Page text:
On-screen print: the role of captions as a supplemental literacy tool


Address for correspondence: Deborah Linebarger, Annenberg School for Communication, University of Pennsylvania, 3620 Walnut Street, Philadelphia, PA 19104, USA. E-mail: dlinebarger@asc.upenn.edu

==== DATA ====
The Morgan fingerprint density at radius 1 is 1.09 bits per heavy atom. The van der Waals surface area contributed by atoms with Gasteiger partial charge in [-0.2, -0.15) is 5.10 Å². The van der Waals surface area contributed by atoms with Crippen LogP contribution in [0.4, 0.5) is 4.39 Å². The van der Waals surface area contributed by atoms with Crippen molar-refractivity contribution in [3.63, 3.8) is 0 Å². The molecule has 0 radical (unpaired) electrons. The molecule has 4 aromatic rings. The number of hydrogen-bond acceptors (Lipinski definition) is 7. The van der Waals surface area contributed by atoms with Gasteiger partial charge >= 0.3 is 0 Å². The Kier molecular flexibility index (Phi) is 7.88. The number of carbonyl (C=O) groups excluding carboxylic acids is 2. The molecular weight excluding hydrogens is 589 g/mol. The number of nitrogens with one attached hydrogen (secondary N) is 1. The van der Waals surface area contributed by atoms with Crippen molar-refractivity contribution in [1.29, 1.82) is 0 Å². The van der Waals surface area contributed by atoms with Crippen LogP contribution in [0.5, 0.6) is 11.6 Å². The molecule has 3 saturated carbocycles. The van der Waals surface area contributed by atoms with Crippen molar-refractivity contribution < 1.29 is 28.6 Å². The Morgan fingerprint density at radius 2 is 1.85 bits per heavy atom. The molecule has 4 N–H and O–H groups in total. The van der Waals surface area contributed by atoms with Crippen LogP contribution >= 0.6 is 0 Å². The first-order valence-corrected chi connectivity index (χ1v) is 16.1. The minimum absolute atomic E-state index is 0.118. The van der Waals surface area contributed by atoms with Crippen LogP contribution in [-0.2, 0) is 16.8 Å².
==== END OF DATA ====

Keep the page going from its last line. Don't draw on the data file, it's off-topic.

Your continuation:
Children living in poverty are 1.3 times as likely as non-poor children to experience reading difficulties and lack key oral experiences that contribute to early literacy development. The purpose of this research was to study the effects of viewing commercially available educational television with closed captions. Seventy second- and third-grade economically disadvantaged children living in urban locations participated in this experimental research design. Children were randomly assigned to view videos with or without closed captions. Captions helped children recognise and read more words, identify the meaning of those words, generate inferences regarding programme content and transfer these skills to a normative code-related skill task. Risk status moderated word recognition performance: those at risk benefited from captions while those who were not at risk recognised more words when captions were absent.